Would it surprise you if a federal court would not allow you to conduct a direct examination of your duly qualified expert witness? If you are familiar with the practice of introducing expert opinions in written narrative that is read into evidence by the expert in lieu of direct examination, my ignorance of the practice might surprise you. However, as I learned when I encountered this procedure last year for the first time in my 28-year career, few lawyers know much about the mechanics—let alone the art—of presenting an expert opinion through written narrative. You might find the lessons this greenhorn learned helpful for use not just with the narrative procedure but also perhaps with the more traditional procedure.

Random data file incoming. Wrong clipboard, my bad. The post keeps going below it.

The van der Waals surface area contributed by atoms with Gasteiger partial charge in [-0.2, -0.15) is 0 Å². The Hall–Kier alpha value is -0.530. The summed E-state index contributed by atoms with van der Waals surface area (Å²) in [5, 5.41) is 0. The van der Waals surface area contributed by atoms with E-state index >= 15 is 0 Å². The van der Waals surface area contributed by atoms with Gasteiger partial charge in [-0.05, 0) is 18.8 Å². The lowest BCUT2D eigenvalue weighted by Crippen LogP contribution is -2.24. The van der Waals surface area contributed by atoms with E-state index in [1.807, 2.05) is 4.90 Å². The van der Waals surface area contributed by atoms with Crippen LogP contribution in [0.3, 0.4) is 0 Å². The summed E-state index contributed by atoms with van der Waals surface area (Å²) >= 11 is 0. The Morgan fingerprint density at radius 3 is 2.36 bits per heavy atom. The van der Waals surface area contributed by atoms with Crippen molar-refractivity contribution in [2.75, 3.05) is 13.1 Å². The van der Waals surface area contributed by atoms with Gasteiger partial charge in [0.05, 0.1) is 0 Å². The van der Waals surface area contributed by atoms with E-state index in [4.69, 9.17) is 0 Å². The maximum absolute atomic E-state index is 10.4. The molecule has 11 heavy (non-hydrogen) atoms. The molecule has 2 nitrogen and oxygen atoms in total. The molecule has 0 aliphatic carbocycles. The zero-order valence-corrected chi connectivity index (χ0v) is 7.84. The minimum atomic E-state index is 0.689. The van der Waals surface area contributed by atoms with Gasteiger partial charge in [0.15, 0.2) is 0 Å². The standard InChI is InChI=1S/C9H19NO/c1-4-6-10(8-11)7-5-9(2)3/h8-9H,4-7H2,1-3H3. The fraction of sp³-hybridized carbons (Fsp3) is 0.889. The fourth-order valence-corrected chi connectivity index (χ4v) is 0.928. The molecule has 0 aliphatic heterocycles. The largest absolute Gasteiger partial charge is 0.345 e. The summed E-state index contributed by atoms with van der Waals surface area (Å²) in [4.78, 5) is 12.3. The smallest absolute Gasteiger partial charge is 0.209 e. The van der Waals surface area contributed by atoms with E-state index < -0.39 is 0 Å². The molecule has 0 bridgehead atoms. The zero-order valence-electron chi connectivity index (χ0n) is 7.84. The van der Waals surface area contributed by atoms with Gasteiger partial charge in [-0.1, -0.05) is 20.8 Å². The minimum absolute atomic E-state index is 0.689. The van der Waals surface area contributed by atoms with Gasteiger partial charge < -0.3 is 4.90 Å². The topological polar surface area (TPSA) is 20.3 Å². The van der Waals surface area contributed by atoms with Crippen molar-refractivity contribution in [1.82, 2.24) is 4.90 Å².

Federal judges have great discretion and inherent power to conduct trials and pre-litigation in such a way as to facilitate the just, speedy, and inexpensive disposition of the action. For example, Rule 611 of the Federal Rules of Evidence gives trial courts the authority to use reasonable control over the mode of examining witnesses and presenting evidence, and Rule 16(c)(2)(D) of the Federal Rules of Civil Procedure allows trial courts to limit the use of expert testimony. Pursuant to these rules, some federal courts limit the use of expert witnesses by mandating that the direct examination of the expert be in written narrative form. I ran headlong into this practice in a case that went to trial last year.